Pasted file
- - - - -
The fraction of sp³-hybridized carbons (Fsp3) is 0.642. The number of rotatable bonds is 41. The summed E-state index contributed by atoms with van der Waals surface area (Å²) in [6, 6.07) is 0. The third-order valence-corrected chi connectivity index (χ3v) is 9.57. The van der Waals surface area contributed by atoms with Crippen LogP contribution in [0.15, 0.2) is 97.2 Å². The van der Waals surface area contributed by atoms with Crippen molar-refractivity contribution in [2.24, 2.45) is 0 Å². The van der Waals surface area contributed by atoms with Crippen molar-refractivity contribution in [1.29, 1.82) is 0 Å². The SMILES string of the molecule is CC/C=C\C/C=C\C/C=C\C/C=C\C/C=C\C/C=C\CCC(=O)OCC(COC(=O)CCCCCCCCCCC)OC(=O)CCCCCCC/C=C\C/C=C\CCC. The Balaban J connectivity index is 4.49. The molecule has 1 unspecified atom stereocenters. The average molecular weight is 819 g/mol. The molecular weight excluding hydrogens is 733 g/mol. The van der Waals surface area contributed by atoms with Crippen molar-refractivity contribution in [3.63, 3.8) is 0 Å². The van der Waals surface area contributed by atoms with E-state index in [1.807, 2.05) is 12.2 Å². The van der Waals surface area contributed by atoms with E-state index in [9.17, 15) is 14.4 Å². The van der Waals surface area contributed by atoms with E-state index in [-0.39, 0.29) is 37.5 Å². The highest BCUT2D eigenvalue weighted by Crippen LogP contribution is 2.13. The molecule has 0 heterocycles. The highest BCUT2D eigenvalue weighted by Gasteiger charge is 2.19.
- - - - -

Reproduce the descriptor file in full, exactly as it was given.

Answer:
The fraction of sp³-hybridized carbons (Fsp3) is 0.642. The number of rotatable bonds is 41. The summed E-state index contributed by atoms with van der Waals surface area (Å²) in [6, 6.07) is 0. The third-order valence-corrected chi connectivity index (χ3v) is 9.57. The van der Waals surface area contributed by atoms with Crippen LogP contribution in [0.15, 0.2) is 97.2 Å². The van der Waals surface area contributed by atoms with Crippen molar-refractivity contribution in [2.24, 2.45) is 0 Å². The van der Waals surface area contributed by atoms with Crippen molar-refractivity contribution in [1.29, 1.82) is 0 Å². The SMILES string of the molecule is CC/C=C\C/C=C\C/C=C\C/C=C\C/C=C\C/C=C\CCC(=O)OCC(COC(=O)CCCCCCCCCCC)OC(=O)CCCCCCC/C=C\C/C=C\CCC. The Balaban J connectivity index is 4.49. The molecule has 1 unspecified atom stereocenters. The average molecular weight is 819 g/mol. The molecular weight excluding hydrogens is 733 g/mol. The van der Waals surface area contributed by atoms with Crippen molar-refractivity contribution in [3.63, 3.8) is 0 Å². The van der Waals surface area contributed by atoms with E-state index in [1.807, 2.05) is 12.2 Å². The van der Waals surface area contributed by atoms with E-state index in [9.17, 15) is 14.4 Å². The van der Waals surface area contributed by atoms with E-state index in [-0.39, 0.29) is 37.5 Å². The highest BCUT2D eigenvalue weighted by Crippen LogP contribution is 2.13. The molecule has 0 heterocycles. The highest BCUT2D eigenvalue weighted by Gasteiger charge is 2.19.